South Sudan: Into the long grass

BBC From Our Own Correspondent
Bentiu, South Sudan

The last time I was in Bentiu it was also because of war.

It was April 2012 and newly independent South Sudan – not yet a year old – was fighting with Sudan over an oil field along the disputed border that both nations claimed. The conflict didn’t last long and the few casualties were mostly soldiers.

I stayed at an Ethiopian-run hotel in town. The owners provided good meals and cold beer making their place popular with the handful of foreign correspondents who’d made their way to Bentiu.

We could hear distant artillery, there were an awful lot of soldiers about and the occasional, inaccurately fired missile landed in town but most people were busy ignoring the fighting. There was food and imported goods in the open-air market, fuel in the petrol pumps, the banks, shops, restaurants and hotels were open, and cars and trucks trundled along the crumbling ribbon of tarmac that was – still is – the town’s only paved road.

Showing ingenuity and pragmatism, one mechanic’s workshop was doing a roaring trade welding anti-aircraft guns onto pick-up trucks for dreadlocked Darfuri rebels who were in town to lend the South Sudanese army a hand.

One afternoon I met Riek Machar next to the river. Back then he was South Sudan’s vice president and in town to put a positive spin on his army’s retreat the previous day. Now he’s the rebel leader.

Machar settled his impressive heft into a pair of stacked plastic chairs beneath a mango tree, a gold Rolex watch peeking from his shirtsleeve. He praised his people’s willingness to stand up to Sudan’s army and reminded me that, after decades of conflict, the South Sudanese were used to enduring war.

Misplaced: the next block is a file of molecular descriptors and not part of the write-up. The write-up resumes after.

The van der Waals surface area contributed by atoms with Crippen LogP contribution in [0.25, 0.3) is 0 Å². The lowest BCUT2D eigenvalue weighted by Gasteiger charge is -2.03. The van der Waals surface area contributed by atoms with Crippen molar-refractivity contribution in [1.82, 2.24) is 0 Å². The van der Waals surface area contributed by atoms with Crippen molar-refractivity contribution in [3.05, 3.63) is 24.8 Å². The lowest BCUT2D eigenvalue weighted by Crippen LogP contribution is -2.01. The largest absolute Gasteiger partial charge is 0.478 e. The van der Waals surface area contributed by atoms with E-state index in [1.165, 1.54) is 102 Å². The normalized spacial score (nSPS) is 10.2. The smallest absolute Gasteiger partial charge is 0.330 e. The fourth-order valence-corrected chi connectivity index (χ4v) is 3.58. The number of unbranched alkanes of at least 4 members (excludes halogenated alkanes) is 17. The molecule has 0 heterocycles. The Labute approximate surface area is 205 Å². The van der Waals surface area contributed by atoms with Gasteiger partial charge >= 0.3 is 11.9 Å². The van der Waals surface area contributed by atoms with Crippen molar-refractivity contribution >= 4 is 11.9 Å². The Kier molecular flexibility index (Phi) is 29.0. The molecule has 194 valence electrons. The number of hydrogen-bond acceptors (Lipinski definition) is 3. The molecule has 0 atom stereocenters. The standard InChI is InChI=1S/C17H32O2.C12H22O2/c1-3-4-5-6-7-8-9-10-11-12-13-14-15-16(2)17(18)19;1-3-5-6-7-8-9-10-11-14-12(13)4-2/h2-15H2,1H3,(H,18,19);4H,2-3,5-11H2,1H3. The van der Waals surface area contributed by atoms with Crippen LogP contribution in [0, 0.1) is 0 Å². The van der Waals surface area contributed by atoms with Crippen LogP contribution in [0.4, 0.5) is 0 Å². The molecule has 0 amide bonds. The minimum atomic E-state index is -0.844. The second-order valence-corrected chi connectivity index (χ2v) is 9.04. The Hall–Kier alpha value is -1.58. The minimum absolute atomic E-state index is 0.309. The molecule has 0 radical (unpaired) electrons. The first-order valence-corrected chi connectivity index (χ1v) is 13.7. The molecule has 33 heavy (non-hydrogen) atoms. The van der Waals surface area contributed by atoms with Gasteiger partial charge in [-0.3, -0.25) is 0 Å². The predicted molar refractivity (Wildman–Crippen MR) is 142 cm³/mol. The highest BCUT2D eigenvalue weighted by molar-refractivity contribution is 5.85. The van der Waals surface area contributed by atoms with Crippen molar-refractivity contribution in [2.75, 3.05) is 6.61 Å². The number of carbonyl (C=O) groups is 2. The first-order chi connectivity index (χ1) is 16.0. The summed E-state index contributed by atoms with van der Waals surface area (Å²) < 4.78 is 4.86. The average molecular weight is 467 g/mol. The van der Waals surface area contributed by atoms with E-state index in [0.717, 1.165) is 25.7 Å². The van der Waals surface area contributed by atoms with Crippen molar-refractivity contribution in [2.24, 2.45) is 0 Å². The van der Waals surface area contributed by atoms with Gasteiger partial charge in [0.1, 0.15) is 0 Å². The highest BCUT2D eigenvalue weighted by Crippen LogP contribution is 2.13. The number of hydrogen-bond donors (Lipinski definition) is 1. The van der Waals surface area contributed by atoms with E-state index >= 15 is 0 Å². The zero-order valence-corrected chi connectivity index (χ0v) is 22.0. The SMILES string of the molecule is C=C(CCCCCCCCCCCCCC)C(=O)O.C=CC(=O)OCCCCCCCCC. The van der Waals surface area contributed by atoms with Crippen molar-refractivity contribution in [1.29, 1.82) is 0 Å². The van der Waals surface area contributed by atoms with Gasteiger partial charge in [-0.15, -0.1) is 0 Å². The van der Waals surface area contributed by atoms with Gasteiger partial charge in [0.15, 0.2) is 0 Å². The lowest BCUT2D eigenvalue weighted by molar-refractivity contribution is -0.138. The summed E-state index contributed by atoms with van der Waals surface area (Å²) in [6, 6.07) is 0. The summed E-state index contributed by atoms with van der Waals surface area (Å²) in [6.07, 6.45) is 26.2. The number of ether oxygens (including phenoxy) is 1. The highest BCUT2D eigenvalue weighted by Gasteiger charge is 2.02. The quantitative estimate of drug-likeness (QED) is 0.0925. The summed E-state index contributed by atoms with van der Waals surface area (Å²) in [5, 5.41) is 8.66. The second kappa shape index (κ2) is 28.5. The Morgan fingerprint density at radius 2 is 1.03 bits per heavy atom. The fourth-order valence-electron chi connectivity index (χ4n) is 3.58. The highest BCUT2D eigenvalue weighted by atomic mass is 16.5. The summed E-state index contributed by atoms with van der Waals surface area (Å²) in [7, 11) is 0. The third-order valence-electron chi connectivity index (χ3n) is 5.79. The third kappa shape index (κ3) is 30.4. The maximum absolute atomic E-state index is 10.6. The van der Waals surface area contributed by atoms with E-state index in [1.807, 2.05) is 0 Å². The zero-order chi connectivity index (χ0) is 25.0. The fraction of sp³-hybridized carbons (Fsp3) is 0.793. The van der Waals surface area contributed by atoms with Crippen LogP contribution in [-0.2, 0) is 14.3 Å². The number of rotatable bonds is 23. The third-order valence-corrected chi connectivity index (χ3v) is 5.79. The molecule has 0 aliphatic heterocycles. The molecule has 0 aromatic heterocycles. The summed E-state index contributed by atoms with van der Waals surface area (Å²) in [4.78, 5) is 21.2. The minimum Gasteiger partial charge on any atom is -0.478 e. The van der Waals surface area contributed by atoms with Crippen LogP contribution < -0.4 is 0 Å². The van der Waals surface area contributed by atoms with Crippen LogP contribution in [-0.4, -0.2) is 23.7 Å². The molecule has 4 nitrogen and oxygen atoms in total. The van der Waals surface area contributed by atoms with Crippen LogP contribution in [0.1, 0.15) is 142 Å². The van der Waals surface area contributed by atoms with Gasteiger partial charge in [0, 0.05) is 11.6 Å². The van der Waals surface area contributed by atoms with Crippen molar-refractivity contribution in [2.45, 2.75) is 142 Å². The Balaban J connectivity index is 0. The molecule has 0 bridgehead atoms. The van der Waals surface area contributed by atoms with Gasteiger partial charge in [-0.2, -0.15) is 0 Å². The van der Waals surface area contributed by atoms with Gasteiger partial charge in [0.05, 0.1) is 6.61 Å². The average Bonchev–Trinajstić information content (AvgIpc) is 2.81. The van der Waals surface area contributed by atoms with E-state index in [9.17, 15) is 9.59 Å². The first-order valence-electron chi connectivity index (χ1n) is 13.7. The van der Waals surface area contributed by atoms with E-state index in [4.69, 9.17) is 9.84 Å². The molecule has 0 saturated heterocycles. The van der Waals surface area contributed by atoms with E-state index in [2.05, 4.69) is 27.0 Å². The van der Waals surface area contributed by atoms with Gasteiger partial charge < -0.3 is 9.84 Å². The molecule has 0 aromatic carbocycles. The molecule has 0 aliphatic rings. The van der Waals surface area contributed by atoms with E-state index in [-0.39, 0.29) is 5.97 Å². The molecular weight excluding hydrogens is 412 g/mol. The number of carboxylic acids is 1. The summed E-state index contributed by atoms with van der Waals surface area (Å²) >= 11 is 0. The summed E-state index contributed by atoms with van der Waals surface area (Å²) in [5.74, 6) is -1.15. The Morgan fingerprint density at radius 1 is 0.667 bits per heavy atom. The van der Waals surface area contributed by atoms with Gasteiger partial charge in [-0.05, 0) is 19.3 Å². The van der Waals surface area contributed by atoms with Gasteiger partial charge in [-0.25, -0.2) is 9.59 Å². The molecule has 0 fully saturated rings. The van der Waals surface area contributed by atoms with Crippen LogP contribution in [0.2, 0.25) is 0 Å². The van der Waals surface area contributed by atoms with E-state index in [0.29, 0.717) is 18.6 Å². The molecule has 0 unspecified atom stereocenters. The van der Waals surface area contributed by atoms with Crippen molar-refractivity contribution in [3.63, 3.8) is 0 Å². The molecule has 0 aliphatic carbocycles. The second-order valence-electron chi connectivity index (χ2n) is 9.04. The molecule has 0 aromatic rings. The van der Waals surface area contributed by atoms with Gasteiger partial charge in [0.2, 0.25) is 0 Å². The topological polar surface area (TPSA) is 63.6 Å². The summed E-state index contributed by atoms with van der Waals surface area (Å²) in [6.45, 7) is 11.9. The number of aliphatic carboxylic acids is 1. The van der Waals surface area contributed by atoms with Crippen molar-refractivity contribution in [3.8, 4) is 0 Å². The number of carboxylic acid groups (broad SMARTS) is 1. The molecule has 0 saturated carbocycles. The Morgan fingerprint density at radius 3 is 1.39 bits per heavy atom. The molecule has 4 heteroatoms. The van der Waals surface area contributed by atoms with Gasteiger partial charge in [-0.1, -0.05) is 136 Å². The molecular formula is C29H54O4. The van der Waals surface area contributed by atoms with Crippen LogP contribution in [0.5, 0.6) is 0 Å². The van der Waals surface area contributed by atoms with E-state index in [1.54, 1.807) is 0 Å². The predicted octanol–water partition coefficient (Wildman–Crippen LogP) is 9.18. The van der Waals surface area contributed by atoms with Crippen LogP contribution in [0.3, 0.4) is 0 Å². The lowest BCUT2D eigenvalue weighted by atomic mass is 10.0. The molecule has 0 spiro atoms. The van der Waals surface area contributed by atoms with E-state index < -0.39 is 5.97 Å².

Their resilience is often needed. I was back in Bentiu again recently, for another war, but a much longer, more destructive and nastier one that’s been going on for nearly two years. Because it’s so close to the oil fields and is home to Machar’s people – the Nuer – Bentiu has been hit hard.

The town was familiar, and yet it wasn’t.

Parts of it looked as if they had been hit by a hurricane: makeshift buildings were flattened and corrugated iron sheets had been tossed about in the long grass that was reclaiming neighbourhoods.

Rusted, burned-out vehicles were scattered about wonkily on their axles, roofs, sides or even ends. Some were burned, some rusted, some strafed with bullets and all stripped of spares. Opposite the army barracks an abandoned tank lay shipwrecked in a swamp. There was another tank–shiny and new–parked on the southern side of the bridge and a camouflaged armoured car in the nearby petrol station.

A former military commander’s three-storey mansion–the grandest building around–was bullet-pocked and abandoned. The minaret of the mosque, where as many as 300 people were massacred last year, loomed over the deserted market.

There were large herds of cows everywhere–the spoils of war–but very few people.

A bank branch near the market was disemboweled. Its air conditioning unit and computer server lay outside next to a ceiling fan and some battered filing cabinets. The electronic signboard for foreign exchange rates bridged a fetid puddle. Inside, the counter glass was spiderwebbed with cracks, the strongroom door was wrenched out of its concrete frame and the safe lay on its side, smashed open and empty.

The bank, vandalised during one of the times Bentiu changed hands between government and rebel forces, was now home to seven separate families who cooked together on the porch and slept together on the floor. They had all fled recent fighting and taken shelter where they could, hoping for safety in numbers.

It was the same for the town’s shops and schools, all repurposed as temporary homes for uprooted families for the surrounding area.

Bentiu had exhaled its residents and inhaled the dispossessed.

Most of the town’s former residents live in a new city, nine miles away, inside the protected perimeter of a United Nations base, the population surging with each fresh outbreak of fighting.

It’s now one of the largest settlements in the country, with 120,000 people. They live in wood-framed shelters with reed walls and plastic sheeting for roofs laid out in neat blocks surrounded by drainage canals, the whole lot carved out of the surrounding swamps and forests.

Step inside its tightly-packed main market and you could be anywhere in South Sudan, and that’s the problem: the bigger this new city gets, the more permanent it feels and the harder it is to believe that life in South Sudan will ever return to normal.